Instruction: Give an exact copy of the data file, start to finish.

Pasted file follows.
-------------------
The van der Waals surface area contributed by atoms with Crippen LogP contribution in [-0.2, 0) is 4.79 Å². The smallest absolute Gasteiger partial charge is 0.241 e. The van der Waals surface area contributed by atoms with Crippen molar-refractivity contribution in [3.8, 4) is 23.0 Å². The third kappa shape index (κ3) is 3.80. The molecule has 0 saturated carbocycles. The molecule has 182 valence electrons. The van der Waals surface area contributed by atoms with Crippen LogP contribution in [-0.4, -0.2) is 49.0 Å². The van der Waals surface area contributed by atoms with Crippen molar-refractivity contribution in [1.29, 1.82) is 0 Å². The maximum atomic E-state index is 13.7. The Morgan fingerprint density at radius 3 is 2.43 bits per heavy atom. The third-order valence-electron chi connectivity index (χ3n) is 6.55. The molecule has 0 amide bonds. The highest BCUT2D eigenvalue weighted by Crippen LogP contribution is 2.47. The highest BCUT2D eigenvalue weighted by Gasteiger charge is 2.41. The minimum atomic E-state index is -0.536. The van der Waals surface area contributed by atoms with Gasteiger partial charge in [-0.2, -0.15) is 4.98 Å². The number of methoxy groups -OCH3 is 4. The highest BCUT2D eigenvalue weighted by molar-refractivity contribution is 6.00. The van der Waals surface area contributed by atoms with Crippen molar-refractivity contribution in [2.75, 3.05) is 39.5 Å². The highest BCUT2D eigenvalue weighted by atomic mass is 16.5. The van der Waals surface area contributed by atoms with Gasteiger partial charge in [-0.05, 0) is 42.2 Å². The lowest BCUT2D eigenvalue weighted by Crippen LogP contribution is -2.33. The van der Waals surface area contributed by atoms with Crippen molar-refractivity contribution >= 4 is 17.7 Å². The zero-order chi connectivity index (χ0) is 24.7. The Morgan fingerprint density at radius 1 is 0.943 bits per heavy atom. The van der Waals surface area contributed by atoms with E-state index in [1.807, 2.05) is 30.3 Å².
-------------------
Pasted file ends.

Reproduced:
The van der Waals surface area contributed by atoms with Crippen LogP contribution in [-0.2, 0) is 4.79 Å². The smallest absolute Gasteiger partial charge is 0.241 e. The van der Waals surface area contributed by atoms with Crippen molar-refractivity contribution in [3.8, 4) is 23.0 Å². The third kappa shape index (κ3) is 3.80. The molecule has 0 saturated carbocycles. The molecule has 182 valence electrons. The van der Waals surface area contributed by atoms with Crippen LogP contribution in [-0.4, -0.2) is 49.0 Å². The van der Waals surface area contributed by atoms with Crippen molar-refractivity contribution in [1.29, 1.82) is 0 Å². The maximum atomic E-state index is 13.7. The Morgan fingerprint density at radius 3 is 2.43 bits per heavy atom. The third-order valence-electron chi connectivity index (χ3n) is 6.55. The molecule has 0 amide bonds. The highest BCUT2D eigenvalue weighted by Crippen LogP contribution is 2.47. The highest BCUT2D eigenvalue weighted by Gasteiger charge is 2.41. The minimum atomic E-state index is -0.536. The van der Waals surface area contributed by atoms with Gasteiger partial charge in [-0.2, -0.15) is 4.98 Å². The number of methoxy groups -OCH3 is 4. The highest BCUT2D eigenvalue weighted by molar-refractivity contribution is 6.00. The van der Waals surface area contributed by atoms with Crippen molar-refractivity contribution in [2.75, 3.05) is 39.5 Å². The highest BCUT2D eigenvalue weighted by atomic mass is 16.5. The van der Waals surface area contributed by atoms with Gasteiger partial charge in [-0.05, 0) is 42.2 Å². The lowest BCUT2D eigenvalue weighted by Crippen LogP contribution is -2.33. The van der Waals surface area contributed by atoms with Crippen molar-refractivity contribution >= 4 is 17.7 Å². The zero-order chi connectivity index (χ0) is 24.7. The Morgan fingerprint density at radius 1 is 0.943 bits per heavy atom. The van der Waals surface area contributed by atoms with E-state index in [1.807, 2.05) is 30.3 Å².